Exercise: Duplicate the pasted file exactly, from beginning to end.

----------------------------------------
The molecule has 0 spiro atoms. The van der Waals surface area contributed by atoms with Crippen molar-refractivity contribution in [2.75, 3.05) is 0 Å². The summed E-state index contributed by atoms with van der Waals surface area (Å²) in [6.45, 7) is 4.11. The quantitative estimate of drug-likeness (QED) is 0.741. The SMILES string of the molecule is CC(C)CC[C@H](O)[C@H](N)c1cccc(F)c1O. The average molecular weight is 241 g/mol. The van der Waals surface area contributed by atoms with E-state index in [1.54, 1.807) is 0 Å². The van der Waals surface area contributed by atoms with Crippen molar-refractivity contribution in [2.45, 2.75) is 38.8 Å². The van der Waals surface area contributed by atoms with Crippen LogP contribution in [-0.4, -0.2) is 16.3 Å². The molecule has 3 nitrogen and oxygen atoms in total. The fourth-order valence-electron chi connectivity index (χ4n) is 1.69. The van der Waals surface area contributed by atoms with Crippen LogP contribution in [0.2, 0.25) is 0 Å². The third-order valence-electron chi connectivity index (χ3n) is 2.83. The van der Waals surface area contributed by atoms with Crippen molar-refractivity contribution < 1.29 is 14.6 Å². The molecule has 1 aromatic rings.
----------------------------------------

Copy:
The molecule has 0 spiro atoms. The van der Waals surface area contributed by atoms with Crippen molar-refractivity contribution in [2.75, 3.05) is 0 Å². The summed E-state index contributed by atoms with van der Waals surface area (Å²) in [6.45, 7) is 4.11. The quantitative estimate of drug-likeness (QED) is 0.741. The SMILES string of the molecule is CC(C)CC[C@H](O)[C@H](N)c1cccc(F)c1O. The average molecular weight is 241 g/mol. The van der Waals surface area contributed by atoms with E-state index in [1.54, 1.807) is 0 Å². The van der Waals surface area contributed by atoms with Crippen molar-refractivity contribution in [2.45, 2.75) is 38.8 Å². The van der Waals surface area contributed by atoms with Crippen LogP contribution in [-0.4, -0.2) is 16.3 Å². The molecule has 3 nitrogen and oxygen atoms in total. The fourth-order valence-electron chi connectivity index (χ4n) is 1.69. The van der Waals surface area contributed by atoms with Crippen LogP contribution in [0.2, 0.25) is 0 Å². The third-order valence-electron chi connectivity index (χ3n) is 2.83. The van der Waals surface area contributed by atoms with Crippen molar-refractivity contribution < 1.29 is 14.6 Å². The molecule has 1 aromatic rings.